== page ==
A little farther to the east, the highway crosses the Little Hoosick River. The crossing was once a covered bridge, and later two concrete bridges (called “Upper bridge” and “Lower bridge” by the locals) were built in town. But when the Taconic Trail was built, the upper bridge was replaced with an especially ornate concrete bridge:
This bridge was rebuilt in recent years, retaining the original look as much as possible.
Along the right edge of the above postcard, you will notice a white building with roof protruding toward the road, with a gray concrete block building adjacent. These buildings were part of Hillcrest, a “Gas Food Lodging” complex for automobile travelers.
Here’s a postcard view of Hillcrest Cabins:
And here’s the white building in the bridge postcard, featuring a small restaurant with gas pumps out front. The concrete block building, with automobile service bays, came later. At some point (I’m guessing in the 1950s) they switched to selling Mobil instead of Shell gasoline. I remember the concrete block building painted white with “Mobilgas Mobiloil Mobilubrication” lettering and Mobil’s trademark red Pegasus.
You will notice this postcard states “Route 96,” which was the earlier route designation of the Taconic Trail. In order to create a more logical east-west routing from the Mohawk Trail to the Taconic Trail, the route number was changed to Route 2, the number used on the Mohawk Trail in Massachusetts. New York did this by swapping Routes 2 and 96, with the previous Route 2, from Rochester to Owego, becoming Route 96.
If a cabin at Hillcrest was too modest for your taste, there were billboards enticing travelers to travel a few more miles to Williamstown for their night’s stay. Petersburg once had billboards for the 1896 House, Berkshire Hills Motel, and the Williams Inn, the first lodging in the Treadway Inns chain. And all three of these remain in business today (although the Williams Inn is no longer a Treadway. The only remaining Treadway Inn using that name is in Owego, NY, by coincidence an end point on the present Route 96.)
Traveling further east, the Taconic Trail winds and climbs a few more miles to the top, directly on the New York – Massachusetts state line. There once was a summit house and observation tower, much like similar ones along the Mohawk Trail:
In 1962, Petersburg Pass Ski Area was opened and the summit house became a base lodge. The observation tower was still there, but was allowed to deteriorate and was no longer open to the public (another childhood disappointment.)
You can read more about Petersburg Pass Ski Area here.
The base lodge (original summit house) was destroyed by fire in the early 1970s. A new base lodge was built further from the highway and the ski area was reopened as Taconic Trails Ski Area, later Mount Raimer (after the owner.) The new lodge was also destroyed by fire and by 1980 the mountain’s days as a ski area were over.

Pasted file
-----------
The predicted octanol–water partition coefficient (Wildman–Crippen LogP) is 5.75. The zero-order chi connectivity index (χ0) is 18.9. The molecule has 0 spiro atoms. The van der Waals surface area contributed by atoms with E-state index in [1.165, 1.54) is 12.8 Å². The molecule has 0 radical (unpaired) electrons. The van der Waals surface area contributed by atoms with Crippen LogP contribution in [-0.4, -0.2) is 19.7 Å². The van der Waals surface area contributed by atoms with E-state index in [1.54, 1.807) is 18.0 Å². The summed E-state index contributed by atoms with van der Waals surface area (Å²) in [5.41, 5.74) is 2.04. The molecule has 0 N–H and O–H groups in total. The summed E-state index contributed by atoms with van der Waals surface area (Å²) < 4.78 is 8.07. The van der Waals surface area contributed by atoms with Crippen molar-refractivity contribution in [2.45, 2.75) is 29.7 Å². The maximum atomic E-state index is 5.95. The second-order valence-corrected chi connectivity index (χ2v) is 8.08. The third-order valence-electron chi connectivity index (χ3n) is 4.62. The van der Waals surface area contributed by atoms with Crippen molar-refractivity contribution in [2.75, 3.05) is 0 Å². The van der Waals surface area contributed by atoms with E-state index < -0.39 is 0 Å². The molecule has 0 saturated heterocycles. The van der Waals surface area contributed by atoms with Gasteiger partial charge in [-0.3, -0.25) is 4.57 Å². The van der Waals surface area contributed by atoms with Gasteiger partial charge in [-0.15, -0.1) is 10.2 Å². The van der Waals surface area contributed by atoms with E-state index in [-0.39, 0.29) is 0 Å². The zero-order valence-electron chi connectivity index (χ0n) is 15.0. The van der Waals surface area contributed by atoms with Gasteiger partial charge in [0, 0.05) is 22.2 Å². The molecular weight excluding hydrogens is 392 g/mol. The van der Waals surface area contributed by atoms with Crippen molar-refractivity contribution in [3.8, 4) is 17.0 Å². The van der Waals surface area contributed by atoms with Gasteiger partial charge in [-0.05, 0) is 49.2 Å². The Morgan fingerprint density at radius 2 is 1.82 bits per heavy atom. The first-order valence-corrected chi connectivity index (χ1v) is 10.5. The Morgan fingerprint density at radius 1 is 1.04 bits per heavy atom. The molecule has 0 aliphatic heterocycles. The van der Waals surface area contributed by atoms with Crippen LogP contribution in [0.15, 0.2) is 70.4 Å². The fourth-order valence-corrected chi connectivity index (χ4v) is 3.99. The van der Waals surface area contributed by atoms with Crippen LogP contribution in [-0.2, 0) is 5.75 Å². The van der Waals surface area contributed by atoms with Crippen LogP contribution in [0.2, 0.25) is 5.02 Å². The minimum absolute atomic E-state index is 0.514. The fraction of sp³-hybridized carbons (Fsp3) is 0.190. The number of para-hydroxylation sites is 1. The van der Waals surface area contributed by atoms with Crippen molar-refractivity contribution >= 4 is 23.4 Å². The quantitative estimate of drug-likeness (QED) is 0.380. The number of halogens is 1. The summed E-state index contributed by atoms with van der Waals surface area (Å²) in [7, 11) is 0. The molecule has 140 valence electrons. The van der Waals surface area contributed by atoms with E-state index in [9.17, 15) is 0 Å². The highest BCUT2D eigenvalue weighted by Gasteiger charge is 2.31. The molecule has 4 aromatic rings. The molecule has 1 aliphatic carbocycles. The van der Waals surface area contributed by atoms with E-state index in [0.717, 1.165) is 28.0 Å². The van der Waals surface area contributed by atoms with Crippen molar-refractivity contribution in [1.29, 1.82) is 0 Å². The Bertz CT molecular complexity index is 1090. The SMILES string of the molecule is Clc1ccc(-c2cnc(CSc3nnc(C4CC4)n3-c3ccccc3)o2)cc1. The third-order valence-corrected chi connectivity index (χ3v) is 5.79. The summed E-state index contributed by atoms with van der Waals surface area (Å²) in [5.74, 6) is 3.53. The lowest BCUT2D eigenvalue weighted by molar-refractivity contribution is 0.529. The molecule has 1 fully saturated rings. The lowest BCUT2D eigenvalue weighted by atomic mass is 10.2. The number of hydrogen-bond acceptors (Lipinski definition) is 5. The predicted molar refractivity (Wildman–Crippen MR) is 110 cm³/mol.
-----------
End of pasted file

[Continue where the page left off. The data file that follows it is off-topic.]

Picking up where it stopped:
Today, there’s ample parking at the summit, although there are no facilities. You can stop and enjoy the view or access several hiking trails. The Taconic Trail then continues down the other side of the mountain in Massachusetts, ending at US Route 7. Route 2 then follows Route 7 to the Williamstown town green a couple of miles to the north before heading east to North Adams and the Mohawk Trail.
Welcome to the newly revamped RoadsideFans.com! The great new design is a Christmas present from my stepson, Ray Milstrey.
But the fact that RoadsideFans exists at all traces to another Christmas present, 17 years earlier.
The year was 1994, and my wife, Susan, noticed my fascination with Pennsylvania Diners and Other Roadside Restaurants, which we watched on PBS that summer. For Christmas, she wanted to give me a book about diners.
Fortunately, a clerk in the Colonie Barnes & Noble recommended THE book about diners – American Diner Then and Now by Richard J. S. Gutman.
The new RoadsideFans.com is a WordPress blog, and if that seems familiar, it’s because several other roadside-related web sites already use WordPress – Diner Hotline, Retro Roadmap, Diner Hunter, and Lincoln Highway News among them. As with the others, visitors to RoadsideFans will now have a chance to leave comments – simply click the arrow at the top right and scroll down to the bottom of the posting. There will probably be more new features yet to come as I become more familiar with WordPress.
You will find several features from the old web site on the new RoadsideFans.com. By clicking FEATURES on the bar above, you can access the Howard Johnson’s, barbecue chicken, and Taconic Parkway features from the old web site. However, the Online Diner Tours and some other photo features from the old site have been retired. Most of these were a decade or more old, and many of the places no longer exist or have changed names. I am considering uploading the pictures to a Flickr account to maintain the historical record.
Going forward, I plan to post my original content here – for example, accounts of my road trips, book reviews, and original photographs. The RoadsideFans Yahoo Group will continue unchanged, and will remain the place to visit for the latest roadside news.
So, welcome to our new home! There’s a world of roadside yet to explore.
More news on the blog